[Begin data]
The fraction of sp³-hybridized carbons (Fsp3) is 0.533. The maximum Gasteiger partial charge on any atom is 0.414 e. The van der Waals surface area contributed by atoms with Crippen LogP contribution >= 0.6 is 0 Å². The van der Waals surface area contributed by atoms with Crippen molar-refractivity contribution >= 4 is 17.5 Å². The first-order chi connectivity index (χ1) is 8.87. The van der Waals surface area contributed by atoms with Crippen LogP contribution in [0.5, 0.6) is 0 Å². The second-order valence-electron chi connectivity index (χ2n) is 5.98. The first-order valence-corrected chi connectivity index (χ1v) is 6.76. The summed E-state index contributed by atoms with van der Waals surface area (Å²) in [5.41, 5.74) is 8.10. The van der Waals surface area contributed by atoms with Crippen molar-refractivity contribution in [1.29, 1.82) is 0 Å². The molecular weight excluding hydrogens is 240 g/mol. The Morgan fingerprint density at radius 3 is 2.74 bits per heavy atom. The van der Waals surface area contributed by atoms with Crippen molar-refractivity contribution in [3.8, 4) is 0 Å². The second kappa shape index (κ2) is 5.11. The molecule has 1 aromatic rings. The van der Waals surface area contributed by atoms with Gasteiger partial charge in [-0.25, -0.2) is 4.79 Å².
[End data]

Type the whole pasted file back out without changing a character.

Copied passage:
The fraction of sp³-hybridized carbons (Fsp3) is 0.533. The maximum Gasteiger partial charge on any atom is 0.414 e. The van der Waals surface area contributed by atoms with Crippen LogP contribution >= 0.6 is 0 Å². The van der Waals surface area contributed by atoms with Crippen molar-refractivity contribution >= 4 is 17.5 Å². The first-order chi connectivity index (χ1) is 8.87. The van der Waals surface area contributed by atoms with Crippen LogP contribution in [0.5, 0.6) is 0 Å². The second-order valence-electron chi connectivity index (χ2n) is 5.98. The first-order valence-corrected chi connectivity index (χ1v) is 6.76. The summed E-state index contributed by atoms with van der Waals surface area (Å²) in [5.41, 5.74) is 8.10. The van der Waals surface area contributed by atoms with Crippen molar-refractivity contribution in [1.29, 1.82) is 0 Å². The molecular weight excluding hydrogens is 240 g/mol. The Morgan fingerprint density at radius 3 is 2.74 bits per heavy atom. The van der Waals surface area contributed by atoms with Crippen molar-refractivity contribution in [3.8, 4) is 0 Å². The second kappa shape index (κ2) is 5.11. The molecule has 1 aromatic rings. The van der Waals surface area contributed by atoms with Gasteiger partial charge in [-0.25, -0.2) is 4.79 Å².